Letters: Opioid abuse masks underlying illness
Jim Redden's "Lacking treatment, more end up on the street," (May 24) paints a pretty bleak picture for treating the drug-addicted homeless in Oregon, at least in the near term. But what troubled me even more was the implications of County Commissioner Sharon Meieran's comment that we are playing "whack-a-mole," where one drug of choice is simply replaced by a cheaper or more easily available alternative.
No one seems to know or even ask why that is. Why are Americans spending trillions, and many times their own lives, self-medicating with everything from alcohol to methamphetamine?
In much of Africa and Asia, for example, opioids are widely available from local pharmacies without a prescription. So why does America have an opioid crisis and they don't?
The answer must lie is some aspect of American society that creates the need to self-medicate with dangerous and often highly addictive drugs. We medicate our pain, of course, but we also self-medicate our depression and anxiety.
Perhaps it's time we started looking at our underlying illness for the sake of all our futures.
Katbi-Smith's ideas on small business don't match facts
Regarding the article in the May 24 Tribune about the state legislature providing tax breaks to small businesses: According to Olivia Katbi-Smith of the Democratic Socialists of America, she rejects the special session because, it's "a choice to increase the wealth ... at the expense of those struggling at the bottom."
Smith should consider that small businesses, especially sole proprietorships, are far from "rich." These small businesses don't have the amount of assets that larger businesses do and are not in any way "rich."
That said, I can't disagree more with her assertions.
Hickok's view on education misses many crucial points
On May 31, the Portland Tribune ran a My View written by Kathryn Hickok titled "Private schools help low-income kids."
I certainly want to second the notion that many students who come from low-income families need help to succeed.
Sadly, Hickok failed to mention the complex issues that real families face in her effort to pat the Children's Scholarship Fund on the back for their efforts. A number of things were glossed over in her piece. The founders of this organization — one of the Walton heirs and a billionaire, now deceased, named Ted Forstmann — combined to give $100 million to get things off the ground. She states that, to date, over $741 million dollars has been given to private schools to offset the expenses of thousands of children who otherwise would not have access to an allegedly "better than public" education.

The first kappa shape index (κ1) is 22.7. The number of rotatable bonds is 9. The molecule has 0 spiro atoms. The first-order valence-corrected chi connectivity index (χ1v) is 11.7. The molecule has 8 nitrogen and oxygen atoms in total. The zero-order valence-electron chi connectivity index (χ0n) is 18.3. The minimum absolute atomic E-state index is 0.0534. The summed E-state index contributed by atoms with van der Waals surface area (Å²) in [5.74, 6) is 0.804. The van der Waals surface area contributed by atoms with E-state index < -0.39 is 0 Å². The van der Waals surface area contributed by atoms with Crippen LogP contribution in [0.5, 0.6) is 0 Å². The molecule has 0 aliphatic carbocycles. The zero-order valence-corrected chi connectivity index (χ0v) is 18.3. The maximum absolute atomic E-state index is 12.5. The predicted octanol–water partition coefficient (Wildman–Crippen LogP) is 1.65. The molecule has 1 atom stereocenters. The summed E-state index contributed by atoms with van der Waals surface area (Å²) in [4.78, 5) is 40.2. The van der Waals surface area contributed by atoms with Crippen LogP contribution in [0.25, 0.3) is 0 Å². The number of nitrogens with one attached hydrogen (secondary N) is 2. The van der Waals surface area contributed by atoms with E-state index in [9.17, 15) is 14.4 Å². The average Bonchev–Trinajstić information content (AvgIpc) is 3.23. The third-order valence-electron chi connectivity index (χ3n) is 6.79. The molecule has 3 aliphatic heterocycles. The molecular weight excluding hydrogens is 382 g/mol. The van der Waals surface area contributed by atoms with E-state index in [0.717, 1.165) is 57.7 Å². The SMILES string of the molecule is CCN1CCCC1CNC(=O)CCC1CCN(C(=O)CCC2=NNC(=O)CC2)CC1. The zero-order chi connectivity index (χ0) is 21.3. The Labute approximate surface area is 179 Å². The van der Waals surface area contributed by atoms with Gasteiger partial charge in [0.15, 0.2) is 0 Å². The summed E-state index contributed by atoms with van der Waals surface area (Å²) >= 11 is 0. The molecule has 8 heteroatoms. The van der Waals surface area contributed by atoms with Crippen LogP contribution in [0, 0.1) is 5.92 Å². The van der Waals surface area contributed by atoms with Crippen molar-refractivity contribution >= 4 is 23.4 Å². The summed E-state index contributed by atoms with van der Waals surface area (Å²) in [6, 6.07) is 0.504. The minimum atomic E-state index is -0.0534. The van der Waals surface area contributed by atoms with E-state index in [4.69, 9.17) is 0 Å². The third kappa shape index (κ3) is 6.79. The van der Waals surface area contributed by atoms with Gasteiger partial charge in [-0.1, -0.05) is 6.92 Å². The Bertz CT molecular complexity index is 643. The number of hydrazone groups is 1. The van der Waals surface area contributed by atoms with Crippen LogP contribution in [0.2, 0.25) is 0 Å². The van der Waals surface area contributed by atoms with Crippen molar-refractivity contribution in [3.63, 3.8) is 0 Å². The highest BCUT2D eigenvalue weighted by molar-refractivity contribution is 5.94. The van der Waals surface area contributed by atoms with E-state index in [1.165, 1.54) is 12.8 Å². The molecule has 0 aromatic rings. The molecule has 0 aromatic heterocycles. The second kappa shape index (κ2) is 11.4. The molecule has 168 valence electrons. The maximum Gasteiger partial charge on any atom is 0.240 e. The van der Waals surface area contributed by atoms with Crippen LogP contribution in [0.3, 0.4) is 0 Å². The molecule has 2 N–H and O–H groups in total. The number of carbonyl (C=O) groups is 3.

OK, that sounds laudable and impressive, but a brief examination on Google will reveal that perhaps there is less here than meets the eye. Walton, of the multiple billionaire Walmart fortune, and Forstmann, another multibillionaire, have both amassed staggering fortunes in ways that are troubling when we look closely at the issues of low-income students and education.
The Walton family has been rightly criticized for paying their employees such low wages that many, though working for Walmart, qualify for food stamps and other social service help. Yet, the members of this one family alone control more wealth than the combined population of more than 20 percent of the whole population of this country.
Forstmann was one of the original "Masters of the Universe," so-called for his amassing his own unfathomable fortune buying companies and quickly breaking them up and selling the parts. He used a business model that threw many thousands of people out of work.
That could not have helped the children of those families in their school years. So, this effort at giving "partial scholarships" for low-income students to attend some "private" schools could be viewed as a trifle of "noblesse oblige." Perhaps laudable, perhaps only to assuage their guilt at hurting many families to get where they are now.
Finally, my Google search makes it clear that Hickok's employer, Cascade Policy Institute, receives much of its funding from these same sources. That makes her editorial appear to be nothing but a self-serving paean to her superiors.
And, for all of this money spent, she had to admit that the results are "similar to or higher" than what is achieved in America's public school classrooms that serve everyone and not the highly selective admission process that most of these charter schools use.
Yes, our public schools need help. However, the more that the wealthiest, and corporations, take for themselves from the commonwealth of America, the harder it will be to achieve the meritocracy that the Founders envisioned.